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Saturday, August 18, 2012

Info Post

(Published in City Express, The New Indian Express, on 18 August, 2012)

Cast: Salman Khan, Katrina Kaif, Girish Karnad, Ranvir Shorey
Director: Kabir Khan
Rating: 1 star
If you went to a CBSE school, you’ll remember this story by Keki N Daruwalla called Love Across the Salt Desert. You may remember something about “a smear of Kutchi added and a little of Sindhi sandpapered away”. And a camel called Allahrakha. The whole thing may have put you off love for the next ten years, across a salt desert or not. Just as you’re beginning to forget that story, along comes another that is set in the same agency Daruwalla himself retired from – RAW. Worse, it stars Salman Khan.
Yes, Tiger (Salman Khan) wonders, as he hops from mission to mission, killing to killing, and aunty to aunty, whether he is allowed to fall in love. He is encouraged by Shenoy Sir (Girish Karnad), who confesses over dal that he didn’t have an arranged marriage because, “jawani mein shayar thha” and poets fall in love. Why the barely coherent Tiger, whose biggest grouse is that he can’t answer the question, Tum karta kya hai?,  would interpret that as advice to fall in love, I don’t know.
However, before this heart-to-heart happens, we’ve met Tiger in Iraq, where he materialises behind a shower of cigarette butts, one eye cruelly narrowed as some token Hindu or Sikh bad-boy is exposed as an agent. A short ultimatum is drawn out in slow-mo, and followed by a long chase, with suitably dramatic music and plenty of vegetable carts waiting handily to be upset.
This film is different, though. For one, the top guy in RAW is not a South Indian, though he’s played by one. Secondly, the mission is not to steal a laptop that has all the evidence and information required to indict someone as a spy, and save the nation. No, Tiger and Gopi (Ranvir Shorey) must simply observe a mad scientist – his involvement in espionage is supposedly indicated by his chatting with students of various races.  Of course, the agents instead observe “the only woman with access to his house” – Zoya (Katrina Kaif).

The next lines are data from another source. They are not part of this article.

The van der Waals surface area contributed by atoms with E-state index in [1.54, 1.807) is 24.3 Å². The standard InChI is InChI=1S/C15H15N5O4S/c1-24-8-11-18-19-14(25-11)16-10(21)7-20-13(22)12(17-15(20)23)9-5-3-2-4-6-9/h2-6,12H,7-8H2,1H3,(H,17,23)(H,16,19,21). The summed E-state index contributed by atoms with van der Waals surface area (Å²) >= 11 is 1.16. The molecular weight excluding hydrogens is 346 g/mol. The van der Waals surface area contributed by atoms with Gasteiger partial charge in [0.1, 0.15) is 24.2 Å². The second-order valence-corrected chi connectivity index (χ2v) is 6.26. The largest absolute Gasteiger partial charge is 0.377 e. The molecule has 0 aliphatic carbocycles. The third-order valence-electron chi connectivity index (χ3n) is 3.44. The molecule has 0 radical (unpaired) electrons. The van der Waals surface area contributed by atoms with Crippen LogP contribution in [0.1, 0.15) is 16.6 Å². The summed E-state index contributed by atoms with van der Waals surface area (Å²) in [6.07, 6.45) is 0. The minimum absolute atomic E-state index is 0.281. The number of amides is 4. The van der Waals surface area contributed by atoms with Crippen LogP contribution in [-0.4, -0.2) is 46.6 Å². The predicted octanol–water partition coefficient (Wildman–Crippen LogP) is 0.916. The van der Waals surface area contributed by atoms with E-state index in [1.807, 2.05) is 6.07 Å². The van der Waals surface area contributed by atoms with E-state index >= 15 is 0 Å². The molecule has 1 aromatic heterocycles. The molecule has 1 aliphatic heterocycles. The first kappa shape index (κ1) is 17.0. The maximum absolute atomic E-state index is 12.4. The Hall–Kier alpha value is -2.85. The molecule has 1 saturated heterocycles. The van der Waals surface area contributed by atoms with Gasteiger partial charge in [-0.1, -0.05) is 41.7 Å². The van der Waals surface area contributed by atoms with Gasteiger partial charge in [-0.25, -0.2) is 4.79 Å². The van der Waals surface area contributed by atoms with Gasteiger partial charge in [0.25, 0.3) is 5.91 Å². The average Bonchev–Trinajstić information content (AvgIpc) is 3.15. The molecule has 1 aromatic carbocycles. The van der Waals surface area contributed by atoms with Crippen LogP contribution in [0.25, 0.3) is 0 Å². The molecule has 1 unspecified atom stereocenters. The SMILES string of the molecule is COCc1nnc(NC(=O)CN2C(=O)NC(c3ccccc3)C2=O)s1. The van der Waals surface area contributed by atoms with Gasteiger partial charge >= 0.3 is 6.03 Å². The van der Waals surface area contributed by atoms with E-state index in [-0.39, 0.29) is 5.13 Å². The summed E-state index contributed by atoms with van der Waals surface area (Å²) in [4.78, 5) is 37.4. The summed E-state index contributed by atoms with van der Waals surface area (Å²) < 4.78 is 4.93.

Somewhere between observing shooting stars, damaging public property across the world, killing about ten people, and double-crossing several parties, Zoya and Tiger fall in love. And thus unfolds a miserable story with boring chases, terrible jokes and maudlin dialogue that makes us wish one of the guns trained on the camera could put an end to our misery.
As Salman searches for excuses to show off his new hairline and old pecs, Katrina searches for opportunities to bare her midriff to hide her lack of grace (this is rather crucial, since she’s masquerading as a choreographer). Oh, did I mention this is love across secret agencies? So, that’s the conflict. That, and the inability of their buddies from their respective Intelligence to shoot them in cold blood. Or the penchant their buddies from Intelligence have for indulging in long chases when a bullet shot to the leg would do the trick.
The Verdict: Right on the back of Jism 2, comes another insult to Intelligence that convinces us RAW would do well to sue Bollywood.


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